Canada’s Porter Airlines has again delayed its restart after the coronavirus and associated shelter-in-place orders halted operations eight months ago.
The Toronto-based regional carrier says on 9 November that ongoing travel restrictions within Canada and to the neighbouring USA continue to challenge operations.
Porter has now pushing back its scheduled resumption of flights until 11 February 2021, nearly 11 months after initially shuttering operations on 21 March.
It is the seventh time the restart has been delayed.
The airline says that planning its restart after the traditionally slow weeks following the end-of-year holiday season will give it “a reasonable opportunity to begin flying if conditions improve”.
The government of Canada maintains some of the strictest travel restrictions in the world, including a mandatory 14-day quarantine for all inbound passengers. Some individual provinces also have distinct isolation requirements, designed to stop the spread of the highly-communicable virus, but making travel within the country difficult and complicated.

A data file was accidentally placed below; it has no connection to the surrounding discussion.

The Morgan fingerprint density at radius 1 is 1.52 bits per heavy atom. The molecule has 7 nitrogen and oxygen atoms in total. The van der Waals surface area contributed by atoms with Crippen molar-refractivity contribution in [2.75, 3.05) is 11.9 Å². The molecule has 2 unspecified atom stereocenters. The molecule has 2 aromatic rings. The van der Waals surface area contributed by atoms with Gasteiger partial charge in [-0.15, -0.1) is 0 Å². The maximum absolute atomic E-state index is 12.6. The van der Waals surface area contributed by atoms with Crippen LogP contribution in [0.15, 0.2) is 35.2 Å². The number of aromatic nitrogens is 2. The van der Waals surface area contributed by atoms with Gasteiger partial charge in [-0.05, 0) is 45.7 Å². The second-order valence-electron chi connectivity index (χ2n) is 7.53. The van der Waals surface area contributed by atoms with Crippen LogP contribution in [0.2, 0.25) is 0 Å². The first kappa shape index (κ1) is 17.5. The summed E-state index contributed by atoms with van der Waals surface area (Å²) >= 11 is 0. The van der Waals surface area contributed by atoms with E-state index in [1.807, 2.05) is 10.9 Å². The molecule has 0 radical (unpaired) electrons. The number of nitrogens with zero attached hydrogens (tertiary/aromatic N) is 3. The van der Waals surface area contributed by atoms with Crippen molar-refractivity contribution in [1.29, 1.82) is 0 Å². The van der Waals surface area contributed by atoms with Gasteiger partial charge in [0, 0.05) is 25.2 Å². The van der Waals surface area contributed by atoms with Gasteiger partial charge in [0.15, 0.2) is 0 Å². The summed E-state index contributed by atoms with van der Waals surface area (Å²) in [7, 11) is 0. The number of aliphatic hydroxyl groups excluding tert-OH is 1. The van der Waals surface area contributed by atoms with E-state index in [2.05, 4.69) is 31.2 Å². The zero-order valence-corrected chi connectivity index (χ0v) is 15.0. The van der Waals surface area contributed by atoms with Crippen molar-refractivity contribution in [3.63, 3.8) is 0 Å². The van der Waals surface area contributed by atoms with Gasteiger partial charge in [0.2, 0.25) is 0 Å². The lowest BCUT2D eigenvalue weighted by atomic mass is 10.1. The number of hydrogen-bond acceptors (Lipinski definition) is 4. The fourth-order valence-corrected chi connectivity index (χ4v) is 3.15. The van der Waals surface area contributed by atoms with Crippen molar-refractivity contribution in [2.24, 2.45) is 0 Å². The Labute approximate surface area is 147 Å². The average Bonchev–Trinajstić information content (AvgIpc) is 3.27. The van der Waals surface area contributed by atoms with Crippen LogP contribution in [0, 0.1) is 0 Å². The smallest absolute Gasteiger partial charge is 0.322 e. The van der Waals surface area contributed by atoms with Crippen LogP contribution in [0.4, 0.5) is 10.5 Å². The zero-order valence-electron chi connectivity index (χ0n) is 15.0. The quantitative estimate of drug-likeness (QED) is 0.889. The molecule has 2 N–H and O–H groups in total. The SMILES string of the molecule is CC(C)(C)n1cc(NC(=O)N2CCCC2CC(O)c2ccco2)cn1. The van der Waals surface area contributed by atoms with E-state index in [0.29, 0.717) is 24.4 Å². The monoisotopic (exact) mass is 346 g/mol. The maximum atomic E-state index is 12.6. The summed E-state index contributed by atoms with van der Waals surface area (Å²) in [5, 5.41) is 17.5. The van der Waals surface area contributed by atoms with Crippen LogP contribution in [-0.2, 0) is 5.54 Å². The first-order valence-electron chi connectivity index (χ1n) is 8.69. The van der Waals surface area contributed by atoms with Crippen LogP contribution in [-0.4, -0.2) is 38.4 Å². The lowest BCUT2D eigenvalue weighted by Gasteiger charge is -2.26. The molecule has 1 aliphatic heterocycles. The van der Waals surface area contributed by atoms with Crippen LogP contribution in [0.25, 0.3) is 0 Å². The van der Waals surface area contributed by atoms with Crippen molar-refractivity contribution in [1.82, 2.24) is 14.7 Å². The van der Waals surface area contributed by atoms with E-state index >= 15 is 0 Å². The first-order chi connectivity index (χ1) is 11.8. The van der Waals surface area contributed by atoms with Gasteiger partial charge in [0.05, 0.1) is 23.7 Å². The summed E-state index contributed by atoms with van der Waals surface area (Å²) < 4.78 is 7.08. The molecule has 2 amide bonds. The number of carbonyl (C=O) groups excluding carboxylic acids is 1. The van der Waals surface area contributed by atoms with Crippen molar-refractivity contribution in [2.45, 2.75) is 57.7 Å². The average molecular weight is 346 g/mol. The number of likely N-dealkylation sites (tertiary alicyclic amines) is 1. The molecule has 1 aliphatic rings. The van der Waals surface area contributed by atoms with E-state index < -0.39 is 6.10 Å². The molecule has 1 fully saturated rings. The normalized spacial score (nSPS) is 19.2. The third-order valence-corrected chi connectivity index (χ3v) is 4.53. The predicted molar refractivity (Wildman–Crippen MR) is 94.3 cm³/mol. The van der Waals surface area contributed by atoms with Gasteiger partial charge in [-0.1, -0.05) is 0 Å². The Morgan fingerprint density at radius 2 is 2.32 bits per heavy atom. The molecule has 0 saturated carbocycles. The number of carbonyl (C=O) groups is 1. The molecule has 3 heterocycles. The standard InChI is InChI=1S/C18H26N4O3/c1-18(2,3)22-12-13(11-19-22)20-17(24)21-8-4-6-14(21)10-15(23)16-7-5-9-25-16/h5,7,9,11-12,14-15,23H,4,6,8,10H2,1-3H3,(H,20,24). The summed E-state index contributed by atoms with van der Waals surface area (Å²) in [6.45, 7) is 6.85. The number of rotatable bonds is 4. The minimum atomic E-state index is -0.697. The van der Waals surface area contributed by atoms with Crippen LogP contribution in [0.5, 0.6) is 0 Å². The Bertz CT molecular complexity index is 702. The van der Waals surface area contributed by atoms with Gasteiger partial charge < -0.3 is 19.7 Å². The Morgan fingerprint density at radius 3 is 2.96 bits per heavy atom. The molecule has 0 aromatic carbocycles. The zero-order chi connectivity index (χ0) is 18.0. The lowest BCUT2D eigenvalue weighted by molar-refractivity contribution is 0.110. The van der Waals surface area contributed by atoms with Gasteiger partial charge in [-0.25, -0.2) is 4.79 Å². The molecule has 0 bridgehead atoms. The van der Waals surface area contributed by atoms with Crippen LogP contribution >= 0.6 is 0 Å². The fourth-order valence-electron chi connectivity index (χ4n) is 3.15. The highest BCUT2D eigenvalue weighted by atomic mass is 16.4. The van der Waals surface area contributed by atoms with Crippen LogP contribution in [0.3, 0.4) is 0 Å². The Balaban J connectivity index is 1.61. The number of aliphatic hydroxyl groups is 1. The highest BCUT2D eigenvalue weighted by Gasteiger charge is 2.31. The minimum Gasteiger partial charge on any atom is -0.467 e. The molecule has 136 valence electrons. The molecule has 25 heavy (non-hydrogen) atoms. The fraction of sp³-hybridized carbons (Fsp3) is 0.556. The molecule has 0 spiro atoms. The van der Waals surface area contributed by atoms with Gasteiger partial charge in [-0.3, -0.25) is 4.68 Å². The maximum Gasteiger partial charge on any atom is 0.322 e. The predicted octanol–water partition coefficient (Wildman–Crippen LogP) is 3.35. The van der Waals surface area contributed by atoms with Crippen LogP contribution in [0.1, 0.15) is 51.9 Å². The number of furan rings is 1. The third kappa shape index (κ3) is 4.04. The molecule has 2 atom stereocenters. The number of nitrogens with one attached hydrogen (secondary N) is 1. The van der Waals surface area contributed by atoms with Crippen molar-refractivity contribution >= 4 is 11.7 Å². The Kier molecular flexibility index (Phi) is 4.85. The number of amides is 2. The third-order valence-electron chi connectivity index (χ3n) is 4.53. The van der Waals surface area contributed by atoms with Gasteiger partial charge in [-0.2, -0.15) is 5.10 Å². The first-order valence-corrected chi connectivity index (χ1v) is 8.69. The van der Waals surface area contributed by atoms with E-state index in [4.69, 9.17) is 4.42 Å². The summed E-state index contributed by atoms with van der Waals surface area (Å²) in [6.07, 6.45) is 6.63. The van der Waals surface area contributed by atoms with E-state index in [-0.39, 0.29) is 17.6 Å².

In addition, the border to the United States has been effectively sealed to non-essential travel since 21 March. A re-opening of the frontier has been repeatedly pushed back, and is now scheduled for 21 November.
On 8 November, Canada’s minister of transport Marc Garneau said the government was reconsidering a proposal to send financial aid to the country’s ailing aviation industry, which has still not been able to return to any semblance of normal as passengers stay away. The move comes months after other nations such as the USA, Germany and France did so for their aviation sectors. Negotiations on a rescue package could begin as early as this week, Garneau said.
Porter has a fleet of 29 De Havilland Canada Dash 8-400 aircraft, with orders for 12 Airbus A220 aircraft, according to Cirium fleets data.